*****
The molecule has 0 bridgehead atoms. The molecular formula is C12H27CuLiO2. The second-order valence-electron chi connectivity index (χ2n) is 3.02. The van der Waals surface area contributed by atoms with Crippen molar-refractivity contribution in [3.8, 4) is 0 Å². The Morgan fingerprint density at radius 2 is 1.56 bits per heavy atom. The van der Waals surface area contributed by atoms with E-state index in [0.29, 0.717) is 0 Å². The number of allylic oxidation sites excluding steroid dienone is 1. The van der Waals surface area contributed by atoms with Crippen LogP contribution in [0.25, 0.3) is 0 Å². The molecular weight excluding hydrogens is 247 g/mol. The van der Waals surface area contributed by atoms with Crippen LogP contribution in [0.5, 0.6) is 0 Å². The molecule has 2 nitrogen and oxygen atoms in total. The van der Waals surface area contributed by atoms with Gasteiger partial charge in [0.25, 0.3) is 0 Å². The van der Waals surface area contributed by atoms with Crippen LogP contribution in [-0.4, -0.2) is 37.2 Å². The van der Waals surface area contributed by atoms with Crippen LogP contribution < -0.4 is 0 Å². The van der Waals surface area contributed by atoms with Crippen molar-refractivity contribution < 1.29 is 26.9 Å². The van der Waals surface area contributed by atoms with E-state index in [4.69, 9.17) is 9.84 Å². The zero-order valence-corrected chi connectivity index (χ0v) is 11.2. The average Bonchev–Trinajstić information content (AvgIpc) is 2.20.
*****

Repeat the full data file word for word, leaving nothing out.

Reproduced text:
The molecule has 0 bridgehead atoms. The molecular formula is C12H27CuLiO2. The second-order valence-electron chi connectivity index (χ2n) is 3.02. The van der Waals surface area contributed by atoms with Crippen molar-refractivity contribution in [3.8, 4) is 0 Å². The Morgan fingerprint density at radius 2 is 1.56 bits per heavy atom. The van der Waals surface area contributed by atoms with E-state index in [0.29, 0.717) is 0 Å². The number of allylic oxidation sites excluding steroid dienone is 1. The van der Waals surface area contributed by atoms with Crippen LogP contribution in [0.25, 0.3) is 0 Å². The molecular weight excluding hydrogens is 247 g/mol. The van der Waals surface area contributed by atoms with Crippen LogP contribution in [0.5, 0.6) is 0 Å². The molecule has 2 nitrogen and oxygen atoms in total. The van der Waals surface area contributed by atoms with Gasteiger partial charge in [0.25, 0.3) is 0 Å². The van der Waals surface area contributed by atoms with Crippen LogP contribution in [-0.4, -0.2) is 37.2 Å². The van der Waals surface area contributed by atoms with Crippen LogP contribution < -0.4 is 0 Å². The van der Waals surface area contributed by atoms with Crippen molar-refractivity contribution < 1.29 is 26.9 Å². The van der Waals surface area contributed by atoms with E-state index in [4.69, 9.17) is 9.84 Å². The zero-order valence-corrected chi connectivity index (χ0v) is 11.2. The average Bonchev–Trinajstić information content (AvgIpc) is 2.20.